Tubes: A Journey to the Center of the Internet
“Mr. Blum paints a vivid picture of the Internet, and gives a sense that it is more than just the mysterious interstitial digital space between your computer and mine.”
Where is the Internet?
That’s a question that we ask when a local road crew accidently slices through our Comcast cable, and we come from work to find (horrors!) that we have no cable TV or email. And indeed, it’s the question that author Andrew Blum asked when a Luddite squirrel chewed through his cable.
But unlike the rest of us, it occurred to Mr. Blum that the question has a second, much deeper interpretation: not “where?” in the sense of “What happened to it?” but rather the more literal “Where is it physically located?”
At first glance the question doesn’t seem especially meaningful or interesting—like asking “Where is electricity?”—yet it is anything but. Much like electricity, water, or any of the infrastructures of the industrial age, the Internet does have a physical presence, diverse in character, simultaneously robust and vulnerable, and concentrated into a surprisingly small number of nexuses.
Andrew Blum is a correspondent for Wired—the grandfather of digital age magazines—and is thus himself very much wired, physically and philosophically, to the Net. His errant squirrel sends him on a quest to visit and get a sense of the physical presence of the Internet, to get a tangible understanding of the huge disk farms, the power-gulping data centers, the vast ranks of routers and glowing fiber nervous systems that lie behind every email we open and every Facebook status that we post.
There’s a lot of it out there, surprisingly easy to overlook. And much like the electrical backbone that powers the nation and sits nearly invisibly behind every wall outlet, there is a huge and growing physical industry behind it.
Yet at the same time, also like electricity, the Internet has become so integrated into our daily life that is has nearly receded altogether from our conscious awareness: we no more think about routers and data centers when we are Googling a taco recipe then we think about step-down transformers when we throw a light switch to enter a dark room.
But Mr. Blum does think about it, and wants to culture a physical awareness of our digital selves. And so he becomes our digital Virgil, guiding us through dimly lit caverns of server racks, and illuminating the history not only of the Internet as a whole, but of the individual routing centers and the companies that own or lease them.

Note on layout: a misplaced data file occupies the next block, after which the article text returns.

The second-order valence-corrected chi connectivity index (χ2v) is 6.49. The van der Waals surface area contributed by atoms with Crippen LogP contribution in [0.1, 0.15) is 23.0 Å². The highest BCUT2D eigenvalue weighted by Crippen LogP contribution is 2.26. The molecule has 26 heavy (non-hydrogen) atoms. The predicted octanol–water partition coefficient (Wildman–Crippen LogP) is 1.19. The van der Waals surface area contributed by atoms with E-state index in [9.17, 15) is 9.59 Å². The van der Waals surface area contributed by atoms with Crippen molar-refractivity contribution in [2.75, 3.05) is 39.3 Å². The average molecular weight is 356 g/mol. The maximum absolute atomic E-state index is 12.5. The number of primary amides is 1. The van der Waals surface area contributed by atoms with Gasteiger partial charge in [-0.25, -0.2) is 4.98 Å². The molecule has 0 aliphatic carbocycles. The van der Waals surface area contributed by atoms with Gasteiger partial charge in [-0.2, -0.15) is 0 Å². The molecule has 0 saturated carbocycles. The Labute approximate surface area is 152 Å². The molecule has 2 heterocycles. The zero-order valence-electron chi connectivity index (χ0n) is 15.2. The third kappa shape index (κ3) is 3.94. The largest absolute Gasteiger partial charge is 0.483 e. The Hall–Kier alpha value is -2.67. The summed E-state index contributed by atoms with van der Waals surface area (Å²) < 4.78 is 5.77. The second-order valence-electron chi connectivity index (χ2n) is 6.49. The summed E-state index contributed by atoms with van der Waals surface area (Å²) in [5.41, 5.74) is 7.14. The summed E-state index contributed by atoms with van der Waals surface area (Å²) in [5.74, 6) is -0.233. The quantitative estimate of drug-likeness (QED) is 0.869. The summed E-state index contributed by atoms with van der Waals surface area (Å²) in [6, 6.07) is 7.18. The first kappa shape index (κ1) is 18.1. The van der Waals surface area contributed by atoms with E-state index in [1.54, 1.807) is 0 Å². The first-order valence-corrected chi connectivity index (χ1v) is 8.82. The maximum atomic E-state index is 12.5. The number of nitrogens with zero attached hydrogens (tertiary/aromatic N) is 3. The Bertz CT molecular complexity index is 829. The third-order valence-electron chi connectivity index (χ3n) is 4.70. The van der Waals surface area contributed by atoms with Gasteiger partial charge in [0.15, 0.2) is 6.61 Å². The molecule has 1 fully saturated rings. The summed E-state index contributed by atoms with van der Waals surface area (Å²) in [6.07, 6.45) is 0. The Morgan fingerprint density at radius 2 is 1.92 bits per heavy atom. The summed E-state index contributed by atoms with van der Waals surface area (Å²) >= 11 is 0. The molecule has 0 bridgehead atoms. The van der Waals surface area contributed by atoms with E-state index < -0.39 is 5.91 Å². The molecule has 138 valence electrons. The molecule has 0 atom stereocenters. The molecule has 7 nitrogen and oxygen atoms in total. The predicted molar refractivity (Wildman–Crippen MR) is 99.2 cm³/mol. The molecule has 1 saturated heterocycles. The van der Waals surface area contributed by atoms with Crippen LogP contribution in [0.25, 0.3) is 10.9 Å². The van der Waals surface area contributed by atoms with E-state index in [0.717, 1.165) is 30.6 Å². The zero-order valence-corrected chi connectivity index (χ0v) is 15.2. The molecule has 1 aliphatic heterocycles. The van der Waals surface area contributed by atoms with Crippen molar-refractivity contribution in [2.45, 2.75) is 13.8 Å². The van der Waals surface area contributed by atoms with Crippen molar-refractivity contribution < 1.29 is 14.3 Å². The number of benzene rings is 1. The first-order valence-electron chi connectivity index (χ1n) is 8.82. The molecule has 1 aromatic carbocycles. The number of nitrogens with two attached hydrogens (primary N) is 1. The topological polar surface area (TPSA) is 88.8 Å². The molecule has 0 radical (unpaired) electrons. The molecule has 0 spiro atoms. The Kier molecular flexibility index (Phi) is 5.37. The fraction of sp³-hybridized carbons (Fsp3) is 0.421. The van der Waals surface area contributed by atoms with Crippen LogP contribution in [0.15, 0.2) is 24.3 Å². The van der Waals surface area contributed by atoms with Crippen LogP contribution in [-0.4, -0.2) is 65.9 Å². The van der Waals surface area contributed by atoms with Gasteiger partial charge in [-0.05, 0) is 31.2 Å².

Why is this important? Because we depend on them, and because the companies behind them have varying philosophies about infrastructure and openness whose execution have real effects upon our lives. In some cases these are dictated by the laws of physics. Data centers need power and cool air, and staggering amounts of both—a large data center gulps the wattage of a small city, and throws off a concomitant amount of heat—and so it is no coincidence that Google, Microsoft, and Facebook all have a huge physical presence in central Oregon, home of the extensive Bonneville Power Authority as well as an unlimited natural bounty of cold dry air.
But each company creates and manages its infrastructure in a way that seemingly mirrors its digital face to the outside world: in preparation for construction of a huge data center, Facebook announces its intentions with fanfare, trumpeting to the scattered, thinly-populated nearby towns that “Facebook is coming!” . . . while Google sends silent scouts under cover of shell corporations, masking its intentions and very identity until the last possible moment, then shielding its data centers from prying reportorial eyes behind layers of closemouthed engineers and anodyne-spewing corporate flacks.
The Internet’s communications on-ramps show a similar range of character, from leased routing centers architected to resemble the sets of science fiction movies—somewhat unnecessarily, but the better to convey a sense of security and cutting-edge technology to potential customers—to lonely beachside huts on the western coast of England, where transatlantic fiber optic cables come ashore to connect with the Continent, silently launching terabits of data on its way, every second.
Mr. Blum visits them all, or at least one of every type of installation, it seems, as he tries to imbue a sense of place to the Internet itself, and to convey that sense to our intuition.
Mr. Blum succeeds, sometimes through sheer persistence—after a description of yet another routing center, I confess to occasionally feeling that I had been here before—and sometimes through an earnest style that is occasionally a tad too self-aware but never ponderous.
His writing is easy and apt, and he navigates the thicket of network jargon without ever bogging us down. The occasional navel gazing is a forgivable lapse: He writes at one point that “I was looking for enlightenment, for a new sense of my digital self”; a data center is described as “the storehouse of the digital soul.”
Get a grip, man!
But these are nits. The important thing is that the Internet, if not exactly a place, is a real, physical thing whose operation involves places and people and ways of thinking.
Mr. Blum paints a vivid picture of the Internet, and gives a sense that it is more than just the mysterious interstitial digital space between your computer and mine. It is, increasingly, the backbone that supports our daily life, and Mr. Blum is an able anatomist.